The Sound of InevitabilityThe election is over and we know who won. But the political landscape is still full of uncertainties. What happens next?
by Jonathan V. Last 11/03/2004 2:55:00 AM
THE 2004 ELECTION may not be over, but it is finished, and Wednesday-morning quarterbacking always makes results look perfectly rational. At every point in the campaign (save the first presidential debate) John Kerry was the candidate who had the embarrassing iconic moments: windsurfing, botox, fake-tan, Swift Boats, Mary Cheney, $87 billion, saying "fuck" in Rolling Stone, "global test," goose hunting. Every Dukakis-in-a-tank moment in this campaign belonged to Kerry. And when you lose a race, all anybody ever remembers are the Dukakis-in-the-tank moments.
So looking back, Bush's victory appears almost inevitable. Of course it wasn't. Had Kerry won, observers would be making the same inevitability argument: recession, net job loss, unpopular war--there was no way this faltering incumbent could have won!
The point is, few things in politics are ever really inevitable. And even with Bush's second term secure, there are a number of important open questions going forward.The future of the Bush haters.
Just a few days before the election, Michael Moore, the patron saint of Bush haters, issued an incredible proclamation in which he good-naturedly joked about Osama bin Laden's apparent affinity for Fahrenheit 9/11: "There he was, OBL, all tan and rested and on videotape (hey, did you get the feeling that he had a bootleg of my movie? Are there DVD players in those caves in Afghanistan?)"
Over the course of the last four years, liberalism's lunatic fringe has moved ever closer to the Democratic party's mainstream. Motivated by single-minded Bush hatred, these leftists coalesced around Howard Dean and showered him with campaign donations. Powered by these radicals, Dean failed to garner even 20 percent of the vote in the Democratic primaries.
Nonetheless, the Bush haters attempted to hijack Kerry's campaign, and at many critical moments, the Democratic nominee gave into their mindset.
In the coming days, this fringe will make the case that Kerry lost because he didn't go far enough in attacking President Bush. The Democratic party will have to decide whether they want to tack toward the center, as Republicans did after Clinton won his second or give in to the Bush haters.Deaniac Nation.
Although he was the standard-bearer for the Bush haters, Dean has his own political future to consider. His embrace of Kerry was always pro forma. Even at the Democratic National Convention in Boston, Dean dismissed Kerry as being "only part of the solution" for fixing America's ills. On Election Day, Dean's Blog for America began with a post titled Dean, Man of the Year. The Blog for America did not mention Kerry until 7:47 p.m.
Will Dean stay on the Democratic reservation and challenge the Democratic establishment or head out into third-party territory? Will his followers stay with him or melt back into the countryside and drop out of politics?The American Catholic church.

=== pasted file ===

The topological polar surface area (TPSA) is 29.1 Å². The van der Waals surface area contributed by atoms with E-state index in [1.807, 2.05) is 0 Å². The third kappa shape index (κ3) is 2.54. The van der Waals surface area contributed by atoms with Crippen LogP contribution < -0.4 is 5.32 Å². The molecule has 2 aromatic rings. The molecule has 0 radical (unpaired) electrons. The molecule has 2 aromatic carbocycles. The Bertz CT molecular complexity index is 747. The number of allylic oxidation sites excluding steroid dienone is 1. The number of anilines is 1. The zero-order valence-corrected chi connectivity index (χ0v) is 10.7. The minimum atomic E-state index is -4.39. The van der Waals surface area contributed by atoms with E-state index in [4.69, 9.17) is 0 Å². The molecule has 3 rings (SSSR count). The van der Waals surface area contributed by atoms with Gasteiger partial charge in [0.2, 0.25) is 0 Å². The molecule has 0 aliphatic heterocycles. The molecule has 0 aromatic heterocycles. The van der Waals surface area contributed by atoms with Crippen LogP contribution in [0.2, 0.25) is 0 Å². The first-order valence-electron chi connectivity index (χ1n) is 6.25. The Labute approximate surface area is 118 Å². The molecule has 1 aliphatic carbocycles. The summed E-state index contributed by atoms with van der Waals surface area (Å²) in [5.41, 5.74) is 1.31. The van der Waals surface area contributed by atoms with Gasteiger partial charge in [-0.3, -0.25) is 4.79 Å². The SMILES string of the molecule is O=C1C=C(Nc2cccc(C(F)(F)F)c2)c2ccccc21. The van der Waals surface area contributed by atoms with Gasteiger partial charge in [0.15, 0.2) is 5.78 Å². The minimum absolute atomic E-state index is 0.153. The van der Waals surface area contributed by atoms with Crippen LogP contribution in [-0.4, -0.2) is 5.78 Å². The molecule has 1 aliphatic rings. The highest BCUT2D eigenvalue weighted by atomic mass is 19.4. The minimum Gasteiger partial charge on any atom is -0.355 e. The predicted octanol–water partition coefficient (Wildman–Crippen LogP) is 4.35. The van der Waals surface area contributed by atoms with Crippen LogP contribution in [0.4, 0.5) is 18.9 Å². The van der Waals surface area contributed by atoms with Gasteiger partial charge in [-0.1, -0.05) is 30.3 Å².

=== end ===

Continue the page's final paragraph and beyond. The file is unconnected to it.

The Catholic church dodged a bullet with Kerry's defeat. Had Kerry won, there would have been a showdown among the Catholic bishops over whether or not to deny Kerry the Eucharist. Whatever course the bishops would have chosen carried its own set of unpleasant consequences.
At some point, the Catholic church is going to have to confront the issue of high-profile Catholic politicians. Kerry's loss gives them the luxury of confronting it in their own time.John Edwards.
The first thought to come to mind when Kerry selected Edwards as his running mate this summer was, Why is he giving up on North Carolina so early? Edwards proved to be a fine choice as a party unifier, but performed poorly in his two big moments--the Democratic convention and the vice presidential debate. He was largely invisible during the final weeks of the campaign. He lost his home state by 13 points. And now, having given up his Senate seat, he sits with no political perch. What happens to his political aspirations now?The Media.
The mid-Election Day exit poll made fools of both the new and old media. The poll got the race spectacularly wrong--in John Kerry's favor. Now the exit poll may have simply been a statistical error which you would expect from the margin of error. But the history of the media's role in this race has been a consistent effort from many quarters to take down President Bush. From avoiding the Swift Boat story to 60 Minutes's forged document to the hyping of the missing explosives to the ludicrous claims of 100,000 dead Iraqi civilians, the media threw everything it had at the president.
Will they pay a price? Two years ago you could have predicted that the new media would play a large role in 2004, the first internet presidential election. But you would have been hard-pressed to predict exactly how big. It is impossible to predict now how that role will evolve over the next four years, but the old media's performance seems certain to increase the new media's power.
Jonathan V. Last is online editor of The Weekly Standard and runs the blog Galley Slaves.